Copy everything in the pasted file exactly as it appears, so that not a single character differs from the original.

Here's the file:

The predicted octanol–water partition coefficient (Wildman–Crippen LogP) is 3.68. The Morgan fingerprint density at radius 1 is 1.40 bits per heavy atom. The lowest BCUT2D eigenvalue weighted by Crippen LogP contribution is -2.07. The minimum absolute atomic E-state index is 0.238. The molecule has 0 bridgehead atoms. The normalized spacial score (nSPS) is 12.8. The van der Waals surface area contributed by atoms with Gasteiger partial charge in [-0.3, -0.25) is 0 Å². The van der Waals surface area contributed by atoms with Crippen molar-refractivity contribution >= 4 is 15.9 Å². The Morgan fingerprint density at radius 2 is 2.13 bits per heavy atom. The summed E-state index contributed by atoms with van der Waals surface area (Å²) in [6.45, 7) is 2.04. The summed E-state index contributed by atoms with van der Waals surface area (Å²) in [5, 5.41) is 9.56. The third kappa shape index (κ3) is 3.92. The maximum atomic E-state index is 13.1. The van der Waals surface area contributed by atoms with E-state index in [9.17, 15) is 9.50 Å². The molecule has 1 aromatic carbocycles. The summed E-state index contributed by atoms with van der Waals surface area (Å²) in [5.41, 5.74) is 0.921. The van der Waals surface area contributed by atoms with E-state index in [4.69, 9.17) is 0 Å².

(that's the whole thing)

The predicted octanol–water partition coefficient (Wildman–Crippen LogP) is 3.68. The Morgan fingerprint density at radius 1 is 1.40 bits per heavy atom. The lowest BCUT2D eigenvalue weighted by Crippen LogP contribution is -2.07. The minimum absolute atomic E-state index is 0.238. The molecule has 0 bridgehead atoms. The normalized spacial score (nSPS) is 12.8. The van der Waals surface area contributed by atoms with Gasteiger partial charge in [-0.3, -0.25) is 0 Å². The van der Waals surface area contributed by atoms with Crippen molar-refractivity contribution >= 4 is 15.9 Å². The Morgan fingerprint density at radius 2 is 2.13 bits per heavy atom. The summed E-state index contributed by atoms with van der Waals surface area (Å²) in [6.45, 7) is 2.04. The summed E-state index contributed by atoms with van der Waals surface area (Å²) in [5, 5.41) is 9.56. The third kappa shape index (κ3) is 3.92. The maximum atomic E-state index is 13.1. The van der Waals surface area contributed by atoms with E-state index in [9.17, 15) is 9.50 Å². The molecule has 1 aromatic carbocycles. The summed E-state index contributed by atoms with van der Waals surface area (Å²) in [5.41, 5.74) is 0.921. The van der Waals surface area contributed by atoms with E-state index in [4.69, 9.17) is 0 Å².